Icelandic painter, Katrin Fridriks, brings her beautifully abstract show to London from Friday 8th March - Saturday 27th April. A landmark exhibition, ‘GREY AREA’ will see Katrin become the first female artist to have her own solo show at the JD Malat Gallery - just in time for International Women’s Day on 8th March.

30 major works, including various installations, make up the exquisite exhibition. Katrin’s interest in the work of Nikola Tesla and his idea for clean and free energy has propelled much of her work and she credits Tesla as the main inspiration behind ‘GREY AREA’. In her journey of discovery into the Serbian Scientist’s studies, she got fascinated by a number of things she encountered on her way, raising topics which are there for everyone to see but are rarely looked at. "If you want to find the secrets of the Universe, think in terms of Energy, Frequency & Vibration" Nikola Tesla once said.

‘GREY AREA’ stemmed from the idea that colours are expressed through a frequency. The extremes of this frequency range are identified by our visual senses with the colours black and white, but in between these two colours there is an area where few people dare to go - just like in life. The grey area. This exhibition represents all that is unseen, unsaid and unspoken.

Katrin and her graphic designer teamed up with writer Sebastian Di Giovanni to create a book that would represent ‘GREY AREA’, pushing the boundaries of what a show catalog would typically look like. Once conceptualised, the precious booklets were bound by hand in Japanese fashion and printed in thermo-chromatic ink which is only visible by touch, leaving the catalog to reveal its secrets whilst you immerse yourself in the exhibition. Katrin’s work fuses the natural energies of her native Iceland with abstract expressionism. Through her paintings, Katrin explores speed, gravity and the interactions between humans and the forces of nature- focusing on the exploration of natural phenomena and the limits of human dexterity.

The creative process begins long before the painting itself for Katrin. To get into what she refers to as ‘production mode’, Katrin prepares herself by living in her studio with no distractions other than electronic music. “I need to align myself, body and my mind, with a specific vibration for each piece to be able to express its full potential on canvas” Katrin explains. The preparation is both mental and physical, Katrin puts herself into a meditative state, eating light meals and training her body. It is important that she is in shape for the painting process, as choreographed movements and carrying barrels of paint make up a large part of how Katrin assembles the works. Katrin has also mastered the preparation of her materials, carefully controlling the density of her paints so they react with each other, from here she will calculate the speed and angle at which she will throw her materials on to the canvas.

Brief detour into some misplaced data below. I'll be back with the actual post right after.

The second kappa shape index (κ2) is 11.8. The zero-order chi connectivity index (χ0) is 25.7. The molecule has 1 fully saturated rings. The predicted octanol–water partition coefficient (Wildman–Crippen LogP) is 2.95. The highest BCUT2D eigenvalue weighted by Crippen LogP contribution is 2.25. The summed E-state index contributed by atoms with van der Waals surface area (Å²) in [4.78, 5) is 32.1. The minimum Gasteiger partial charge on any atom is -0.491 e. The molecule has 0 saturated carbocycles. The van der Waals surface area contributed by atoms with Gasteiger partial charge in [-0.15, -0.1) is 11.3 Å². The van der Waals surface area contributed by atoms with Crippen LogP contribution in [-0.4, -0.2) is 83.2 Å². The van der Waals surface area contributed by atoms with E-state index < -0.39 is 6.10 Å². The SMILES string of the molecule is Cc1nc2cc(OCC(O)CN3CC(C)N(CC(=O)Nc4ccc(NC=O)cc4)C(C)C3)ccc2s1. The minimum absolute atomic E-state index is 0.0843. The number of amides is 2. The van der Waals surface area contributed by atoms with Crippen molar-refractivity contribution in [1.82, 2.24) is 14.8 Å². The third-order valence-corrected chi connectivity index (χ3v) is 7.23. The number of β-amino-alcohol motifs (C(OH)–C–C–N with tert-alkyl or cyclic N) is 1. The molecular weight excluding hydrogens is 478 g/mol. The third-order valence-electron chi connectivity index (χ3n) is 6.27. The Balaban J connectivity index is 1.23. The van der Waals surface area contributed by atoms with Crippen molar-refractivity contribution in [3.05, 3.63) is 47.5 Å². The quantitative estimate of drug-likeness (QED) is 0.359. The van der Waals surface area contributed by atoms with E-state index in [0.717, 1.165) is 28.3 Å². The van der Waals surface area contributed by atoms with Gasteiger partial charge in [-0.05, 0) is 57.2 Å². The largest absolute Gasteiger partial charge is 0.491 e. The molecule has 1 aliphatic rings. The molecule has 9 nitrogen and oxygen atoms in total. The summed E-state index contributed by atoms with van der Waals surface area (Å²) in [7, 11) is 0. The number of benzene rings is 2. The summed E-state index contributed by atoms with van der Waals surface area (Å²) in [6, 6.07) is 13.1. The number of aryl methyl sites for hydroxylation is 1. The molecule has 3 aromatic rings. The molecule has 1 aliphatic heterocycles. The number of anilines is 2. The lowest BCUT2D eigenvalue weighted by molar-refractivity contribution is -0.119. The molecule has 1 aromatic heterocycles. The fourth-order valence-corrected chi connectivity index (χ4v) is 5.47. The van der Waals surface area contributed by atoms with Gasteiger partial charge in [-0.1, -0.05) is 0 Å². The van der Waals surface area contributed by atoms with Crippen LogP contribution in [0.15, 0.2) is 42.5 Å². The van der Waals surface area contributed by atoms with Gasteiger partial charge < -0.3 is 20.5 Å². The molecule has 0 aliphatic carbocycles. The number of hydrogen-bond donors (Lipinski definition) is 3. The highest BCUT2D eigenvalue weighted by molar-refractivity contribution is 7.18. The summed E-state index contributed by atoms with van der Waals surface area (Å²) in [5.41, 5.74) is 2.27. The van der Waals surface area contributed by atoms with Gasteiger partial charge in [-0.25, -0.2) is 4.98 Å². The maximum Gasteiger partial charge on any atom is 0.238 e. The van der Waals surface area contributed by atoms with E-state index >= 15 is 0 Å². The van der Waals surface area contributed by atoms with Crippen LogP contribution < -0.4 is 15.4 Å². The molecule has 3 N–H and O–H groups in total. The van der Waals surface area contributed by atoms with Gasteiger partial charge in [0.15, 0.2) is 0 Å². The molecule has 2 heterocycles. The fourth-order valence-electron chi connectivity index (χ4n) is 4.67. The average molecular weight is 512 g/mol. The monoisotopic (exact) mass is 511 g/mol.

Katrin describes her work as explosive, with a lot of energy. Her compositions are an extension of her thoughts , in a constant state of flux, moving and flowing around endlessly. “I feel very excited about showing in London, it is one of my favorite cities and a landmark in the art world. I’m proud to present my work at JD Malat Gallery for our first show together, opening on International Women’s Day” Katrin expresses.

Katrin’s notoriety is mainly based on her paintings and installations, one of which is installed at the Olympic stadium in Nîmes. She also showcased in Venice in 2015 during the 56th Art Biennale and at the Reykjavik Art Museum, the Arts Center in Seoul in 2013 as well as the Liverpool Biennale in 2008. In 2017 - 2018, in association with Avant-Arte, Katrin tackled an issue close to her heart through her edition project titled ‘Waste’. ‘Waste’ saw Katrin work with Icelandic scientist Loftur Reimar and art critic and philosopher Klaus Speidel. Katrin has received commissions from Ralph Lauren, Land Rover, Pictures on Wall, Bacardi Martini and more